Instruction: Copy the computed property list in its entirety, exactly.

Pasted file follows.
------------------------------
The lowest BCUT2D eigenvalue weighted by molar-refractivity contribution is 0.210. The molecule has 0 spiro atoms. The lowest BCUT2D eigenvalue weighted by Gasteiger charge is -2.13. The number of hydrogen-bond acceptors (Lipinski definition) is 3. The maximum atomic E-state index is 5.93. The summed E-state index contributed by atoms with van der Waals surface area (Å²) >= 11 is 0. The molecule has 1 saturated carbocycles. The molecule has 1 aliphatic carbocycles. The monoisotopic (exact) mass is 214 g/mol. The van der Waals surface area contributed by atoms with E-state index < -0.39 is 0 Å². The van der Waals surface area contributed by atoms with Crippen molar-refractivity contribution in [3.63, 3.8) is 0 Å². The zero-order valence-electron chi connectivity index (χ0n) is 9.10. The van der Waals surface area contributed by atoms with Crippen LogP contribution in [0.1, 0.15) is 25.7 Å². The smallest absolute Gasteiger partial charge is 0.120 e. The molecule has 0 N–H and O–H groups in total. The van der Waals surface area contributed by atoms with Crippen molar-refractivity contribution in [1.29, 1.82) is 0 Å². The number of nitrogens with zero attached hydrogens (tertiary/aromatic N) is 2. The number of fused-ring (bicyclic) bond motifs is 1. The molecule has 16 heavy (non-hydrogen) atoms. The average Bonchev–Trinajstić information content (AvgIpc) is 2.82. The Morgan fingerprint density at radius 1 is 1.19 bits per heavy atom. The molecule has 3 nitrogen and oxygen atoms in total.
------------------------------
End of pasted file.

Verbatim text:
The lowest BCUT2D eigenvalue weighted by molar-refractivity contribution is 0.210. The molecule has 0 spiro atoms. The lowest BCUT2D eigenvalue weighted by Gasteiger charge is -2.13. The number of hydrogen-bond acceptors (Lipinski definition) is 3. The maximum atomic E-state index is 5.93. The summed E-state index contributed by atoms with van der Waals surface area (Å²) >= 11 is 0. The molecule has 1 saturated carbocycles. The molecule has 1 aliphatic carbocycles. The monoisotopic (exact) mass is 214 g/mol. The van der Waals surface area contributed by atoms with E-state index < -0.39 is 0 Å². The van der Waals surface area contributed by atoms with Crippen molar-refractivity contribution in [3.63, 3.8) is 0 Å². The zero-order valence-electron chi connectivity index (χ0n) is 9.10. The van der Waals surface area contributed by atoms with Crippen LogP contribution in [0.1, 0.15) is 25.7 Å². The smallest absolute Gasteiger partial charge is 0.120 e. The molecule has 0 N–H and O–H groups in total. The van der Waals surface area contributed by atoms with Crippen molar-refractivity contribution in [1.29, 1.82) is 0 Å². The number of nitrogens with zero attached hydrogens (tertiary/aromatic N) is 2. The number of fused-ring (bicyclic) bond motifs is 1. The molecule has 16 heavy (non-hydrogen) atoms. The average Bonchev–Trinajstić information content (AvgIpc) is 2.82. The Morgan fingerprint density at radius 1 is 1.19 bits per heavy atom. The molecule has 3 nitrogen and oxygen atoms in total.